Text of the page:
Navigating the crossroads
This study examined how first-year, gay, male undergraduate students attending Jesuit Catholic institutions make sense of their transition to college experience. Data was collected through semi-structured interviews. The participants included seven gay, cisgender, male individuals who were current undergraduate students at a Jesuit university and had already completed their first year of school. Transcripts were analyzed through Schlossberg's (1989) transition theory framework using a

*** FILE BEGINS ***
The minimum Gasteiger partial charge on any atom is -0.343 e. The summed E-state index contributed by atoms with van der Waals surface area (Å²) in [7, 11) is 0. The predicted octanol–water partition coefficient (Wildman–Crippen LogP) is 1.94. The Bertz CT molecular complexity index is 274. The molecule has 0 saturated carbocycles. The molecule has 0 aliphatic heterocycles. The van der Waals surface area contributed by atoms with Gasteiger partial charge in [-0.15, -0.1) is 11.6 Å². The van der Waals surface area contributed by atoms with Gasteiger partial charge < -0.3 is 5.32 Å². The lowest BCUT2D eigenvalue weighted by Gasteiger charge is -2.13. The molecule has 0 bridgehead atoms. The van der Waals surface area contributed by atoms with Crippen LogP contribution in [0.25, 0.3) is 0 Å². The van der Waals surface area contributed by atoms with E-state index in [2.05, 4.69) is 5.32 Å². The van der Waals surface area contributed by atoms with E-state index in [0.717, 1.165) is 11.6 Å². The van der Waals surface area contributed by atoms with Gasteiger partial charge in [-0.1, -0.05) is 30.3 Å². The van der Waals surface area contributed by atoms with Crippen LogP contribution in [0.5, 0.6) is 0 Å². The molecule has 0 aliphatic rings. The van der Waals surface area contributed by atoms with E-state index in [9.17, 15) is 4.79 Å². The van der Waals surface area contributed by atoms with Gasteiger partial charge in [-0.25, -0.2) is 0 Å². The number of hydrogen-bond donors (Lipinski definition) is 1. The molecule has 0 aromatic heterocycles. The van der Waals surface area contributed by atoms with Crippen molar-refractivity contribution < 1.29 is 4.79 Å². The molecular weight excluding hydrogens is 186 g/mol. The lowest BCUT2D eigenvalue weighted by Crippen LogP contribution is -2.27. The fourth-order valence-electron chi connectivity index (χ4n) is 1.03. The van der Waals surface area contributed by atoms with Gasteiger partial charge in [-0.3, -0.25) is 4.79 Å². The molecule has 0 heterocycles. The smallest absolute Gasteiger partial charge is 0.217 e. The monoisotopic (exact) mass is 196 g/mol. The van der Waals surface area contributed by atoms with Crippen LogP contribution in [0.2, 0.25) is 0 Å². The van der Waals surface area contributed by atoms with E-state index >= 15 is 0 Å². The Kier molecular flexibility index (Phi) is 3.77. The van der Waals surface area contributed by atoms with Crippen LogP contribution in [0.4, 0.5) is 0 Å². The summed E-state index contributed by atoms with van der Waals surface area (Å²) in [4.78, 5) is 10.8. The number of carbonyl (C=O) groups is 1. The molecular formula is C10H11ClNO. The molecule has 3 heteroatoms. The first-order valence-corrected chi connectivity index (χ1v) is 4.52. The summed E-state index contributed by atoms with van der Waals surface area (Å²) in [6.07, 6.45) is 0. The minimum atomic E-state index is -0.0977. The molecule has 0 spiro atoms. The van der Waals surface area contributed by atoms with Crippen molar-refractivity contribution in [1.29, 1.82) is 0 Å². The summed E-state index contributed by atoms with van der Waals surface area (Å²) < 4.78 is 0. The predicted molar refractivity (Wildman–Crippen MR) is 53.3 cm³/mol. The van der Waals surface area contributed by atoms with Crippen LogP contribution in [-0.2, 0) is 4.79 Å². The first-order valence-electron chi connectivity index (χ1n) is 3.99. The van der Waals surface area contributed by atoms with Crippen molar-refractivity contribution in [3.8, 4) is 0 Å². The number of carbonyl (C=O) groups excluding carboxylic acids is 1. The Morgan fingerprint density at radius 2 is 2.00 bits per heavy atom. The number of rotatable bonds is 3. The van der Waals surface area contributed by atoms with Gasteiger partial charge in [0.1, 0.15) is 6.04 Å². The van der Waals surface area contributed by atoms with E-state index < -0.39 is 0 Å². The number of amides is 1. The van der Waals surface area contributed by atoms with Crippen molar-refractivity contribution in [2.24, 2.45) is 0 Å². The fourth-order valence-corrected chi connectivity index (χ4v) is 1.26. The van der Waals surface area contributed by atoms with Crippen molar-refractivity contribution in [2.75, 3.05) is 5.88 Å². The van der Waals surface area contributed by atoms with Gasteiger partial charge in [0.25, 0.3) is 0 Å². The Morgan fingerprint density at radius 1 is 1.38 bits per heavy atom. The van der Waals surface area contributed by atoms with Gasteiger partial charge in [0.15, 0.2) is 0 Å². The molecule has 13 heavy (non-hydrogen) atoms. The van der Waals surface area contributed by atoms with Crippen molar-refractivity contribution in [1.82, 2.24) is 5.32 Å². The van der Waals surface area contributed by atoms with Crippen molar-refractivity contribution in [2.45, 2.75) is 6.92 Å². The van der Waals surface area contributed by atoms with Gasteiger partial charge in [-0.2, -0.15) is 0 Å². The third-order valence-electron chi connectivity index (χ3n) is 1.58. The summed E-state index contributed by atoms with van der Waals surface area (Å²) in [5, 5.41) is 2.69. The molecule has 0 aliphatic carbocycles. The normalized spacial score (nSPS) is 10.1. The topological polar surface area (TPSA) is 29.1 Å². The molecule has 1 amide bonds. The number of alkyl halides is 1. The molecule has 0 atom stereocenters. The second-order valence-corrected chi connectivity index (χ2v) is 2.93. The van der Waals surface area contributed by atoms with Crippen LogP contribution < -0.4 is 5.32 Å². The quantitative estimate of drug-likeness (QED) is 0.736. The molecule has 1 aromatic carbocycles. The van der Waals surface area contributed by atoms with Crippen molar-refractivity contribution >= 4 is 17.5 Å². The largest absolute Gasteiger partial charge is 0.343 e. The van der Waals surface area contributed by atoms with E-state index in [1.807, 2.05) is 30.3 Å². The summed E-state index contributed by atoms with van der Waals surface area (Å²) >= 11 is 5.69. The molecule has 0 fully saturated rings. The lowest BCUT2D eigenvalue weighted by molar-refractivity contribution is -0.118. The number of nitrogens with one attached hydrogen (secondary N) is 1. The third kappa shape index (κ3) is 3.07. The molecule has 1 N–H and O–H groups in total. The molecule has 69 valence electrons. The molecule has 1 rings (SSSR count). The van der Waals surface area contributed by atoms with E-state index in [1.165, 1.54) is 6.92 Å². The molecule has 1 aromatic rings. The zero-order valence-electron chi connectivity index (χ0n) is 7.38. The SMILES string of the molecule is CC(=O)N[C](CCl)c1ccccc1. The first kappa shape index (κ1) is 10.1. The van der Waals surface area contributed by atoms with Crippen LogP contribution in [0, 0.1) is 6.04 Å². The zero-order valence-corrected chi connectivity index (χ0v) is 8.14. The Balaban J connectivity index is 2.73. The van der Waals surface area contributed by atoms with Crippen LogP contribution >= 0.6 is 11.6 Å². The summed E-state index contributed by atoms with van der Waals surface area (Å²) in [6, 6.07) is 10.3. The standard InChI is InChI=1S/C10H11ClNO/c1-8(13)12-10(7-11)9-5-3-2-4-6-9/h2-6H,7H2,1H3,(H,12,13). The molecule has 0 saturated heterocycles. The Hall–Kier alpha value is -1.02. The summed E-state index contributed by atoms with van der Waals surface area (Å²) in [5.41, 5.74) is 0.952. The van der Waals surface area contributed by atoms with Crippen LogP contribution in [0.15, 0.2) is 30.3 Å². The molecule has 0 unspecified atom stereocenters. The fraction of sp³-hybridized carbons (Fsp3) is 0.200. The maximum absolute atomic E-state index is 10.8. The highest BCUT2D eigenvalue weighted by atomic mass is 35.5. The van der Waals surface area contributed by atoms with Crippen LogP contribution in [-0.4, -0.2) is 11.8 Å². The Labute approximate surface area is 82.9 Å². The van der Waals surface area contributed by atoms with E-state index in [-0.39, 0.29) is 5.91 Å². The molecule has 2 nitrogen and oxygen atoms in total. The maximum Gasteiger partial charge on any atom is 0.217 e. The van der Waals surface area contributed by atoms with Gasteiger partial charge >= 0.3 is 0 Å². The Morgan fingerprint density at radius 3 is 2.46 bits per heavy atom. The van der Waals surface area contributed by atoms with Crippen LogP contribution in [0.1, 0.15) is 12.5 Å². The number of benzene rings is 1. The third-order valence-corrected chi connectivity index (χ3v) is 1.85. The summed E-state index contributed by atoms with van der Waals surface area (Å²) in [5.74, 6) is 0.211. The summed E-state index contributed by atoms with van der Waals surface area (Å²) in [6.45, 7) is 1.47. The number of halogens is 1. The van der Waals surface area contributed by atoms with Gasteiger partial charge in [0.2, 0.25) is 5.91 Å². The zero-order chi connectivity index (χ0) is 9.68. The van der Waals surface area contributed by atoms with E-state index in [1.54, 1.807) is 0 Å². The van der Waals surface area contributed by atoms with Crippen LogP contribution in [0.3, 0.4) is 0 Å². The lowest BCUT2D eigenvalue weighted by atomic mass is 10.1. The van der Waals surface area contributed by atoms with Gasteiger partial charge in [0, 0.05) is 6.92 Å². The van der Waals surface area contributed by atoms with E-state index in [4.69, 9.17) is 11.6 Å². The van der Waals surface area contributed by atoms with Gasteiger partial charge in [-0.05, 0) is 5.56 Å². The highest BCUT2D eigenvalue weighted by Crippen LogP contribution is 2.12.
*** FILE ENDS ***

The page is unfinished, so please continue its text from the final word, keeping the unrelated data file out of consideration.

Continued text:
... e approach, specifically Interpretative Phenomenological Analysis (IPA), from which three super-ordinate themes and eleven subthemes emerged as a result of the participants sharing their lived experiences. The three super-ordinate themes include: Managing Self-Acceptance and Self-Disclosure, Exclusionary Campus Climate, and Navigating the Social Landscape. The findings were consistent with the existing literature and offered continued evidence that religious campus climates are characterized by psychological distress, harassment, fear, and hostility for sexual minority students. Additionally, this study revealed that sexual minority college students' expectations for inclusion were not met after arriving to campus, that hypervigilant behaviors of self-monitoring, incessant processing, and constant deliberation resulted from being a sexual minority college student, and that the participants' expressed selfreliance, a sense of transformation, and gratitude for the challenges they experienced throughout their transition to college. Furthermore, the participants' vivid stories displayed their contention for the institution's administration, which brings new insight to the gay-identifying students' fight for survival, specifically the students' sense of advocacy for broader inclusion within the LGBTQ community.